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Transgenic Research

, Volume 28, Issue 5–6, pp 499–508 | Cite as

Serum amyloid A1 is involved in amyloid plaque aggregation and memory decline in amyloid beta abundant condition

  • Soyoung Jang
  • Woo Young Jang
  • Minjee Choi
  • Jinhee Lee
  • Wookbong Kwon
  • Junkoo Yi
  • Si Jun Park
  • Duhak Yoon
  • Sanggyu Lee
  • Myoung Ok Kim
  • Zae Young RyooEmail author
Original Paper

Abstract

Alzheimer's disease (AD) is a neurodegenerative disorder, characterized by cognitive impairment, progressive neurodegeneration, and amyloid-β (Aβ) lesion. In the neuronal death and disease progression, inflammation is known to play an important role. Our previous study on acute-phase protein serum amyloid A1 (SAA1) overexpressed mice showed that the liver-derived SAA1 accumulated in the brain by crossing the brain blood barrier (BBB) and trigger the depressive-like behavior on mouse. Since SAA1 involved in immune responses in other diseases, we focused on the possibility that SAA1 may exacerbate the neuronal inflammation related to Alzheimer’s disease. A APP/SAA overexpressed double transgenic mouse was generated using amyloid precursor protein overexpressed (APP)-c105 mice and SAA1 overexpressed mice to examine the function of SAA1 in Aβ abundant condition. Comparisons between APP and APP/SAA1 transgenic mice showed that SAA1 exacerbated amyloid aggregation and glial activation; which lead to the memory decline. Behavior tests also supported this result. Overall, overexpression of SAA1 intensified the neuronal inflammation in amyloid abundant condition and causes the greater memory decline compared to APP mice, which only expresses Aβ 1–42.

Keywords

Serum amyloid A1 Alzheimer’s disease Amyloid beta Double transgenic Glia 

Notes

Acknowledgments

This work was supported by the National Research Foundation of Korea (NRF) Grant funded by the Korea Government (MSIP) (No. 2016R1A2B4014686) and (No. 2017R1A2B4007888)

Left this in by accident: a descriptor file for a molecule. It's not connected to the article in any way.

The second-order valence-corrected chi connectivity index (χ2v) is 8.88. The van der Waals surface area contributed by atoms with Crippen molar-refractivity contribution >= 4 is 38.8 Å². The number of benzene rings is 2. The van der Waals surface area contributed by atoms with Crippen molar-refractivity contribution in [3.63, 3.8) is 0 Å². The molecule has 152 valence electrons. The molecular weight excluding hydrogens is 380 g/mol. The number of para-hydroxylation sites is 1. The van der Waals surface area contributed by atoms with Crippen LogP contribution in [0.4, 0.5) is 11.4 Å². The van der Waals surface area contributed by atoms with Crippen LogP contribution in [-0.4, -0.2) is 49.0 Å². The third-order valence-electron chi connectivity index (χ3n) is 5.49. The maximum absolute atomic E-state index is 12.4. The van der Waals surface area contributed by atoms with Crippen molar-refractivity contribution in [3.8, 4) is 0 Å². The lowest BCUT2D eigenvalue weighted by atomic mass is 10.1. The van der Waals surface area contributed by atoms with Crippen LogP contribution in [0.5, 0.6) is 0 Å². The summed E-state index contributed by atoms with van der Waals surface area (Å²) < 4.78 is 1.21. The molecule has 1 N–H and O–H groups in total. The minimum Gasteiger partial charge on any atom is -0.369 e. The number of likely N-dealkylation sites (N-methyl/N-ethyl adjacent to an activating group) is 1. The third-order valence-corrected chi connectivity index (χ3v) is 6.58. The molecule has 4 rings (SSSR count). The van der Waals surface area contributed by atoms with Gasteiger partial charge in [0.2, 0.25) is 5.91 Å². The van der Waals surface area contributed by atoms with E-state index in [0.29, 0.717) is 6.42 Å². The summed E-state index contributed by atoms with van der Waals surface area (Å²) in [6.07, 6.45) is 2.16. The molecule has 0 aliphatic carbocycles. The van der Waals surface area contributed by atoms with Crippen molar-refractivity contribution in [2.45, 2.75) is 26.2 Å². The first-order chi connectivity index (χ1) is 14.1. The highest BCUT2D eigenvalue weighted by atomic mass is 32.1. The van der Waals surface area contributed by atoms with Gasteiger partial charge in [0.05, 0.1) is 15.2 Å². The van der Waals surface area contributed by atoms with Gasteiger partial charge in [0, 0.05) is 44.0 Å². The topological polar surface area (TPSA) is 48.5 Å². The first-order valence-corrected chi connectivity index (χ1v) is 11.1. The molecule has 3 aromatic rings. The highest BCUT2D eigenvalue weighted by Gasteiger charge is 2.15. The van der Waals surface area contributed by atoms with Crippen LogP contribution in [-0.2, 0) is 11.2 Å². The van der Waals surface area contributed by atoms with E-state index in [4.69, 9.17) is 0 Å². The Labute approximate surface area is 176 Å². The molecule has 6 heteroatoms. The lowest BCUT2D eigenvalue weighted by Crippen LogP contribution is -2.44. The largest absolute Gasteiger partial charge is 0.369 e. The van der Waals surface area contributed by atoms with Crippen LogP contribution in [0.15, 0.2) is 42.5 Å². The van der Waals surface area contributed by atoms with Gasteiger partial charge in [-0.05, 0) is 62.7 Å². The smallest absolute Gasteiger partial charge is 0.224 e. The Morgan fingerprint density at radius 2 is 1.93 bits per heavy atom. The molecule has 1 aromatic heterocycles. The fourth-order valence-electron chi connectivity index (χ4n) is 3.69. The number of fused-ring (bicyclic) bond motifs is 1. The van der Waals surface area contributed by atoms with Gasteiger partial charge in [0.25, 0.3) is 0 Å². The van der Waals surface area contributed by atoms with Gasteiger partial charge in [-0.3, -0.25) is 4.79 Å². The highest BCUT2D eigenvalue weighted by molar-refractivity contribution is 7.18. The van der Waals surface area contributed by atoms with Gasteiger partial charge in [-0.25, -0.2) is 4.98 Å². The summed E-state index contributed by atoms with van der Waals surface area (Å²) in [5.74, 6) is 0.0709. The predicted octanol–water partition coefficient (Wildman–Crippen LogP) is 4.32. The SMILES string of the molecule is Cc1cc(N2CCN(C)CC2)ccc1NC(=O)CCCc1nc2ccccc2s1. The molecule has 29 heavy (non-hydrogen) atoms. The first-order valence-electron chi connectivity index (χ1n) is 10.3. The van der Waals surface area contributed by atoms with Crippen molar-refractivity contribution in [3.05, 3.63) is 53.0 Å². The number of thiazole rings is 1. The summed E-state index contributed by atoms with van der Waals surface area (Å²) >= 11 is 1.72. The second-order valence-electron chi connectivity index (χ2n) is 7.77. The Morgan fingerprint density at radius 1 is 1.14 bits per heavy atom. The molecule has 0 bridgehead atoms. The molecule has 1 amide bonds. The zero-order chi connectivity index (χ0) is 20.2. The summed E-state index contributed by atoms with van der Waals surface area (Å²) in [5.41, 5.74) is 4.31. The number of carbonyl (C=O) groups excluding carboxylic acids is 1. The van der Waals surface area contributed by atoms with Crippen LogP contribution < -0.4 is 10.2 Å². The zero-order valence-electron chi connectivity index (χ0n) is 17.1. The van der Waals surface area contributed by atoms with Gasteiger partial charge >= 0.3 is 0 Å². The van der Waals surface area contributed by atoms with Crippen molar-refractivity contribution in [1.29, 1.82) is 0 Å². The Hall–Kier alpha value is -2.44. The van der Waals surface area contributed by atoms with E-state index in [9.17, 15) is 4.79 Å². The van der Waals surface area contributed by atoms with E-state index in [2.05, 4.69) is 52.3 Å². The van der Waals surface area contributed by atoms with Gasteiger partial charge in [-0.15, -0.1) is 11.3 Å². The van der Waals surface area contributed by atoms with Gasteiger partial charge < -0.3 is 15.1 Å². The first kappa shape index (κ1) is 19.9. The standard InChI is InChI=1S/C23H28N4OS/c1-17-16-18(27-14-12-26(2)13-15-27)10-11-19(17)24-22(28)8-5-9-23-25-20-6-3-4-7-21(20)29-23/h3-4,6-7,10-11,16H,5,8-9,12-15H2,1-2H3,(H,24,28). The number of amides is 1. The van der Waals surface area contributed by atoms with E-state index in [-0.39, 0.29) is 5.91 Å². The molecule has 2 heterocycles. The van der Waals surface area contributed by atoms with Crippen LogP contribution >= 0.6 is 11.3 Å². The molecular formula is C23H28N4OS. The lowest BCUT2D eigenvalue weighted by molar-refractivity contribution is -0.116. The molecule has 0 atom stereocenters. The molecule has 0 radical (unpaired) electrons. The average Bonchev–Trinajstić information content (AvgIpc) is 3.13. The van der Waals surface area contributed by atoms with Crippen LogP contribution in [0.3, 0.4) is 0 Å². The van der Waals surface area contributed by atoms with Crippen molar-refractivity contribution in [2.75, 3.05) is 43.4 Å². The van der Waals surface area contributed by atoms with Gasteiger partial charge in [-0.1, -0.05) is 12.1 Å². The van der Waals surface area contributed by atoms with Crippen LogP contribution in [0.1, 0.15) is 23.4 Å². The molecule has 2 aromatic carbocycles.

Supplementary material

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Supplementary material 1 (JPEG 62 kb)
11248_2019_166_MOESM2_ESM.docx (11 kb)
Supplementary material 2 (DOCX 10 kb)

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Copyright information

© Springer Nature Switzerland AG 2019

Authors and Affiliations

  • Soyoung Jang
    • 1
  • Woo Young Jang
    • 4
    • 5
  • Minjee Choi
    • 1
    • 7
  • Jinhee Lee
    • 1
  • Wookbong Kwon
    • 1
  • Junkoo Yi
    • 3
  • Si Jun Park
    • 1
  • Duhak Yoon
    • 6
  • Sanggyu Lee
    • 1
  • Myoung Ok Kim
    • 2
  • Zae Young Ryoo
    • 1
    Email author
  1. 1.School of Life Science and Biotechnology, KNU Creative BioResearch Group (BK21 Plus Project)Kyungpook National UniversityDaeguRepublic of Korea
  2. 2.School of Animal Biotechnology (BT) ScienceKyungpook National UniversityDaeguRepublic of Korea
  3. 3.Gyeongsangbukdo Livestock Institute ResearchYeongju-cityRepublic of Korea
  4. 4.Laboratory Animal Resources Division, Toxicological Evaluation and Research DepartmentNational Institute of Food and Drug Safety EvaluationCheongju-siRepublic of Korea
  5. 5.Osong Health Technology Administration ComplexCheongju-siRepublic of Korea
  6. 6.Department of Animal ScienceKyungpook National UniversityDaeguRepublic of Korea
  7. 7.Core Protein Resources CenterDGISTDaeguRepublic of Korea

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